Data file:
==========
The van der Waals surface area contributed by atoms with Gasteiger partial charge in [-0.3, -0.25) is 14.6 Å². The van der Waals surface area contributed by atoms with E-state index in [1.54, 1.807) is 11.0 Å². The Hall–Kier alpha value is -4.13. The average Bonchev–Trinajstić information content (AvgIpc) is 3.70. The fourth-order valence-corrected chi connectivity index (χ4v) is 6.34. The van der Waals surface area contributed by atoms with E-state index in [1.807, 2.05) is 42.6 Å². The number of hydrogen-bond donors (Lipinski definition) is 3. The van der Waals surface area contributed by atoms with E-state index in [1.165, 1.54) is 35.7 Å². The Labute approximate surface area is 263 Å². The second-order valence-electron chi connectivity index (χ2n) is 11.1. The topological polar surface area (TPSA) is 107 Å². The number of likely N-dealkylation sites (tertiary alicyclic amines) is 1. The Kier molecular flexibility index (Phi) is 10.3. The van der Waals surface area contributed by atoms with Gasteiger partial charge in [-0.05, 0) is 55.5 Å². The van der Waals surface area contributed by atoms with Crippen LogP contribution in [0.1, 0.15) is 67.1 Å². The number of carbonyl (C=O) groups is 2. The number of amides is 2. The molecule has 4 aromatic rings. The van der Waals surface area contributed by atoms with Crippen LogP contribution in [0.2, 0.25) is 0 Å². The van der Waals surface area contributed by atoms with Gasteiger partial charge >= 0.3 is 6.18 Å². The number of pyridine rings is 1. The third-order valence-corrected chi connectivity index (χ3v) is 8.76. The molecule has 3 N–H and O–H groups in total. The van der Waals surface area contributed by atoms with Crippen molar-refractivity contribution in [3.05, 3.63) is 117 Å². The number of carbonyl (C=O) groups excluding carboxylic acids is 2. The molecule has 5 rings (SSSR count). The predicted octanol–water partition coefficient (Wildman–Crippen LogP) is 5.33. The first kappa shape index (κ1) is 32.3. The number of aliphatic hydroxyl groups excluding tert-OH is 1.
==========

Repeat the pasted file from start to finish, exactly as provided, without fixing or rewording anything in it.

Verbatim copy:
The van der Waals surface area contributed by atoms with Gasteiger partial charge in [-0.3, -0.25) is 14.6 Å². The van der Waals surface area contributed by atoms with E-state index in [1.54, 1.807) is 11.0 Å². The Hall–Kier alpha value is -4.13. The average Bonchev–Trinajstić information content (AvgIpc) is 3.70. The fourth-order valence-corrected chi connectivity index (χ4v) is 6.34. The van der Waals surface area contributed by atoms with E-state index in [1.807, 2.05) is 42.6 Å². The number of hydrogen-bond donors (Lipinski definition) is 3. The van der Waals surface area contributed by atoms with E-state index in [1.165, 1.54) is 35.7 Å². The Labute approximate surface area is 263 Å². The second-order valence-electron chi connectivity index (χ2n) is 11.1. The topological polar surface area (TPSA) is 107 Å². The number of likely N-dealkylation sites (tertiary alicyclic amines) is 1. The Kier molecular flexibility index (Phi) is 10.3. The van der Waals surface area contributed by atoms with Gasteiger partial charge in [-0.05, 0) is 55.5 Å². The van der Waals surface area contributed by atoms with Crippen LogP contribution in [0.1, 0.15) is 67.1 Å². The number of carbonyl (C=O) groups is 2. The number of amides is 2. The molecule has 4 aromatic rings. The van der Waals surface area contributed by atoms with Crippen LogP contribution in [0.2, 0.25) is 0 Å². The van der Waals surface area contributed by atoms with Gasteiger partial charge >= 0.3 is 6.18 Å². The number of pyridine rings is 1. The third-order valence-corrected chi connectivity index (χ3v) is 8.76. The molecule has 3 N–H and O–H groups in total. The van der Waals surface area contributed by atoms with Crippen molar-refractivity contribution in [3.05, 3.63) is 117 Å². The number of carbonyl (C=O) groups excluding carboxylic acids is 2. The molecule has 5 rings (SSSR count). The predicted octanol–water partition coefficient (Wildman–Crippen LogP) is 5.33. The first kappa shape index (κ1) is 32.3. The number of aliphatic hydroxyl groups excluding tert-OH is 1.